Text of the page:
by Shadi Torbey
The Dangers of Addiction
Ever since I bought my first iPad in the early 2010s, I have often found myself addicted to a whole bunch of digital/online games like SolForge, Kard Combat, Samurai Bloodshow, Kingdom Rush, Hearthstone, and the list goes on…
To avoid getting sucked into a game for too long, I ended up developing a “containment discipline”: When I discover a new game like this, I play it fairly intensively but for a very limited time — then I never open it again.
The last game to get this “treatment” was Marvel Snap: I played for a week, had a great time, then erased it entirely, losing all the nice cards I had already gathered.
Over the years I couldn’t help wondering: What made all these games so addictive? Yes, they were undoubtedly well designed and fun to play, but no more so than good “real-life” solo games.
Where did their addictiveness truly lie?
One day an answer dawned on me: These games are addictive because they are rewarding.
And I don’t mean intellectually rewarding (although they also often are). I mean, plain and simple, literally rewarding:
• Opened the app for the first time today? Get some crystals.
• Won your first three games? Here’s some gold.
• Played a specific class or type of card? Move a couple of steps up some ladder.
The gold, the crystals, the ladder will often open up more cards or abilities, giving you the impression of increasing power.
Two Paths, One Destination
It got me thinking: Could I transpose this rewarding feeling into a board game? And — more challengingly still — could I do this within the framework of an Oniverse game, which has a relatively short playing time and no legacy or campaign system?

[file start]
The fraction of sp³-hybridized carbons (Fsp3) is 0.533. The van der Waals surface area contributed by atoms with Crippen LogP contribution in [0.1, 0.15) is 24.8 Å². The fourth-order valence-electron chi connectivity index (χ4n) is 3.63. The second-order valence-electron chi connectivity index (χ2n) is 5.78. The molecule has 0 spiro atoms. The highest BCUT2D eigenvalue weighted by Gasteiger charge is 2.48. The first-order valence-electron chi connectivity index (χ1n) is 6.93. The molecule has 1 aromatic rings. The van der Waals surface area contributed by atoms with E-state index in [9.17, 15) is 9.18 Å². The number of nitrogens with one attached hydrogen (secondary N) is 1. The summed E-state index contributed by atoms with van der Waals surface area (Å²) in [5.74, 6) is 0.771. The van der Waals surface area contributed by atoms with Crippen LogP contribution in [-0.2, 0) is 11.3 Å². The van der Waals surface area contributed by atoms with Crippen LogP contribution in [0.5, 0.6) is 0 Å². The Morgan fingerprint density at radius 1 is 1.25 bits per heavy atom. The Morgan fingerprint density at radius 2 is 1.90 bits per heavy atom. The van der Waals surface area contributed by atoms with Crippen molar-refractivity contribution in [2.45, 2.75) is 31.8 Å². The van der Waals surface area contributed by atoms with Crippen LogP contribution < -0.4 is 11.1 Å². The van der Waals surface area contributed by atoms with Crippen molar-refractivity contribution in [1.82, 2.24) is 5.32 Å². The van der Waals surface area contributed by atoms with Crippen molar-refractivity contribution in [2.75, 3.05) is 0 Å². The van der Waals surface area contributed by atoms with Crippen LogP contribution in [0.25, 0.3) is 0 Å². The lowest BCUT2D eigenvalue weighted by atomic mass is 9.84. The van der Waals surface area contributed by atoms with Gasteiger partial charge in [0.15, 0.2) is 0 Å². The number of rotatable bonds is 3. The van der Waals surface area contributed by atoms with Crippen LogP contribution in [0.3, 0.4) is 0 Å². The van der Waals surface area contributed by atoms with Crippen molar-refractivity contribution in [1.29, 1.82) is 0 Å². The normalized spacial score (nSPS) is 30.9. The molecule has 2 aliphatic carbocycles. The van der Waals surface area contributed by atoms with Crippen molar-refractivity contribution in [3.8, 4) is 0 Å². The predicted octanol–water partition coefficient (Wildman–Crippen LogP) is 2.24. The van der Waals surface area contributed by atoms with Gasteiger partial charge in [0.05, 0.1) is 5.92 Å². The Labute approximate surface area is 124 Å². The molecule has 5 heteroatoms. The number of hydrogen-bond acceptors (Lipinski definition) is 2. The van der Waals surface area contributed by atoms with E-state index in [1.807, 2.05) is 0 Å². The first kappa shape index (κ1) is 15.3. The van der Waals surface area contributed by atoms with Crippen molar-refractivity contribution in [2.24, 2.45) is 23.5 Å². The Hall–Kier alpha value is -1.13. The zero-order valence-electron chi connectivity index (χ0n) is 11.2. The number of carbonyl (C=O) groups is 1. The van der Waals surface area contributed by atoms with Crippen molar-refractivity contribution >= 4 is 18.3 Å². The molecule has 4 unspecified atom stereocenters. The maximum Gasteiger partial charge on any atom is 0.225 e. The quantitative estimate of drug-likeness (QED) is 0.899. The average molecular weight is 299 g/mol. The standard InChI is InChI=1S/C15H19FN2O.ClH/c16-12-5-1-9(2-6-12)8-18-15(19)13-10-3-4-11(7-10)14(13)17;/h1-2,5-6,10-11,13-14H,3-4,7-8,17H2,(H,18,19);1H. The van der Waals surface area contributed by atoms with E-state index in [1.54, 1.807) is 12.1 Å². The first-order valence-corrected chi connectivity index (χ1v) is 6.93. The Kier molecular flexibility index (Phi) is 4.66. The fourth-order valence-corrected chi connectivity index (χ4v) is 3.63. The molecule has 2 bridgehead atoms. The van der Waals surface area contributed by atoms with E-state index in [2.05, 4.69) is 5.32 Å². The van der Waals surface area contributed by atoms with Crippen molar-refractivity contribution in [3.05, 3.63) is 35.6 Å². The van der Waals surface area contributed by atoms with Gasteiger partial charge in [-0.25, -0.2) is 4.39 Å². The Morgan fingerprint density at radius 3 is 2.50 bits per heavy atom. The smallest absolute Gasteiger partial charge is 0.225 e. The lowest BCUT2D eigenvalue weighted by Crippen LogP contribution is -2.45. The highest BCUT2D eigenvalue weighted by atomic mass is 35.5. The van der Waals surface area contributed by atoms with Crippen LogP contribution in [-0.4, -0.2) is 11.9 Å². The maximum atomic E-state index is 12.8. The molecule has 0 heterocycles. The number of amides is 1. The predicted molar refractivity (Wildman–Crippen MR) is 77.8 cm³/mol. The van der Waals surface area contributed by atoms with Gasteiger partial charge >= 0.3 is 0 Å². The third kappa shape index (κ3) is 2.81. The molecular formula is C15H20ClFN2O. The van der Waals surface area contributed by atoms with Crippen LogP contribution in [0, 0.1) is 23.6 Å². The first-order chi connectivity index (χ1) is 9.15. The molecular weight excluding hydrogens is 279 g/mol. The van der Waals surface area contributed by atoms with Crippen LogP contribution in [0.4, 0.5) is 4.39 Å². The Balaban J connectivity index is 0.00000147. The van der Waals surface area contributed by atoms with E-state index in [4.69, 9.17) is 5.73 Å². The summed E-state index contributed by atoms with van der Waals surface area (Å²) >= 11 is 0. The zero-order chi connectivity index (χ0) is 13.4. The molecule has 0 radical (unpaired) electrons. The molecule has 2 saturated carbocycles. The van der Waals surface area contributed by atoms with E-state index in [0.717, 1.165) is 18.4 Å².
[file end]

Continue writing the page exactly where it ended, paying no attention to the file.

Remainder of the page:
Throughout all of the Oniverse games so far, there has never been a reward mechanism of this kind: the Doors in Onirim, the Ships in Aerion, the Ordeals in Castellion are all goals in and of themselves.
They don’t bring you anything game-wise except, obviously, getting you closer to victory. (Some expansions mechanisms like the Mages in Nautilion or the Factory cards in Aerion could be considered minor exceptions.)
At about the same time, I was thinking about designing a “suits game on steroids” in which pretty much all the cards could have powers (like the keys from Onirim), while also being needed to complete game-winning goals.
The combination of these two ideas became Cyberion.
In Cyberion, you have to repair 25 Machines to win the game, and each Machine needs you to discard 2-5 specific Robot cards from your hands. (Yes, hands, plural. More on that later.)
But since each card also has a potential power, you’re faced with the following dilemma: Is it best to use a given Robot for its ability or as part of a repair crew?
And the Reward?
A repaired Machine brings you closer to winning the game, but it’s also currency to buy upgrades. Each Robot card does indeed have a power, but this ability is not active at the beginning of the game. Only by spending a certain amount of already repaired Machine cards will you switch on (and later upgrade) an ability — and since there are not enough Machines to buy all the upgrades, in each game you have to decide which powers you want to invest in (and whether you want a greater number of different abilities to be available but at lower levels, or fewer but stronger abilities instead).
These abilities open up extra options to stock up cards for later, have more cards available until the end of the turn (the hands of cards I mentioned above), manipulate cards from the deck, retrieve discarded Robots, or make a Machine easier to repair.
And since the Machines get harder to repair as the game unfolds, you really need these upgrades. Each repaired Machine is thus a promise of getting something better for the rest of the game — a much needed reward!
And this is how I created a rewarding game — at least in the plain and simple literal sense. Is it intellectually rewarding? That’s for you to say!
Cyberion should be available soon in your FLGS and will debut in Essen at SPIEL ’23 in October. (Visit us at booth 5-K121.)